Goats on a Hill

by Brian on December 30, 2010

in Politics,Travel

Aviv and Nesiya

A couple of months back, on our trip to Nagal Og near the Dead Sea, we picked up a friend of our youngest son.

Aviv’s classmate Nesya lives in what is known as an illegal outpost deep in the West Bank. It is so tiny we couldn’t find it on any map until I set Google to maximum zoom and slowly traced a winding road north from the settlement of Kfar Adumim. The resulting satellite image revealed an enclave of just eight homes.

The entrance to Mitzpe Hagit, which was established in 2001 and named after Hagit Zavitsky, who was killed in Wadi Qelt in 1995, is more like a gravel driveway than an actual road. The houses are arranged along a single street with a fenced off “zimmer” (Hebrew/German for “country inn”) at the end. Maariv wrote about the latter, pointing out that the bed and breakfast’s owner had built a semi-Olympic sized pool overlooking the Jordan Valley.

Up until now I had read about these hilltop encampments but never seen one up close. The homes were not the corrugated shacks I’d imagined, but neither were they proper buildings. Nesya’s house consisted of a modified caravan on stilts, a broken window facing out and a sort of half-completed wooden awning that reminded me of a Tanzanian safari lodge. Around the back there was a large yard where 20 some goats lived with an equal number of turkeys, chickens and menacing, unceasingly barking dogs.

Nesya told us how she wakes up at 4:30 AM to milk the goats (taking a few squirts for her own breakfast) before catching a school bus into Jerusalem. The family makes its own cheese and eats the eggs from the motley mix of fowl.

The road to Mitzpe Hagit

It all sounded like an idyllic life – nestling high on a mountain, living one with the land, organic and serene – except for the inseparable politics that have deemed Nesya and her family a statistic which, depending on the narrative you choose, marks them either as patriotic pioneers or an obstacle to peace.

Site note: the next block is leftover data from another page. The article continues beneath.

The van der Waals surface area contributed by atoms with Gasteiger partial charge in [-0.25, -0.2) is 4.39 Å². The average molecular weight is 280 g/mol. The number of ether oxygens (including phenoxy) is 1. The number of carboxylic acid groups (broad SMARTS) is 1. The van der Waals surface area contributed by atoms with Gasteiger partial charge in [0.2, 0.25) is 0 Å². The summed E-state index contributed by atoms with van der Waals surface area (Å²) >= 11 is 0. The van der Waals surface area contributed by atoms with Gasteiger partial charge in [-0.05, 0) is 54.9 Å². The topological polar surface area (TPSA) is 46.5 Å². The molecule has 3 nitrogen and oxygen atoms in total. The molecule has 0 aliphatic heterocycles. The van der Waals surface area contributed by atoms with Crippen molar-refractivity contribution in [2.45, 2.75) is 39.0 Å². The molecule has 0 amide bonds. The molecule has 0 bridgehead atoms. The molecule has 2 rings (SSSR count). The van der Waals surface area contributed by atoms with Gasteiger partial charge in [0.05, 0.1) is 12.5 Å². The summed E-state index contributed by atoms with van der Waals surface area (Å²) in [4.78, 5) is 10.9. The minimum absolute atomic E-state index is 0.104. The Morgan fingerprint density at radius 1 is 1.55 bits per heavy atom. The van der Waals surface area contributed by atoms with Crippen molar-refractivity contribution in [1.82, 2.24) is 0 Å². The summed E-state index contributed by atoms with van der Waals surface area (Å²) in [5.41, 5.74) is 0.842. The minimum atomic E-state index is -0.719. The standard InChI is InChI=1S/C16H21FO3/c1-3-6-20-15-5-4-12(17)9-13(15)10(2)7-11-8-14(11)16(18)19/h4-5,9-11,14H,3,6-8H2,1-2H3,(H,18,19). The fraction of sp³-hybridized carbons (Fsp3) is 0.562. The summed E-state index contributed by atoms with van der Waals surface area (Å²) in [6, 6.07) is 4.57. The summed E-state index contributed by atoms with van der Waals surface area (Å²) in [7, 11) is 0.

What is clear is that Nesya and her family never received permission to build their house, which is perhaps why her parents still own a home in the nearby settlement of Kfar Adumim.

Driving home, we continued on the road, passing Ma’aleh Michmas and several other settlements of varying sizes before reaching a very large, very red sign that warned in utterly unsubtle terms out that it was forbidden for Israelis to continue – we had reached Ramallah. A sharp left and we were in the Jerusalem suburb of Pisgat Ze’ev. Twenty more minutes and we were home.

No matter where you are in the political spectrum of the Middle East, you owe it to yourself to see what a hilltop outpost in the West Bank really looks like. And if you go, be sure to say hi to Nesya and her goats.

{ 1 comment… read it below or add one }

1 Deborah Greniman December 30, 2010 at 5:31 pm

It’s nice to be able to put yourself up a farmstead for free by building an illegal settlement. Next time you’re down near Kfar Adumim, try — if you can — to turn into the nearby Bedouin encampment. The Bedouins, who have lived in the same place since 1948, when they were settled there by the Jordanians after being displaced by Israeli independence, are treated as “squatters” by the settlers. My spouse, Yehiel, just reported to me from there that the bulldozers have cut them off from the road.

Leave a Comment

Previous post:

Next post: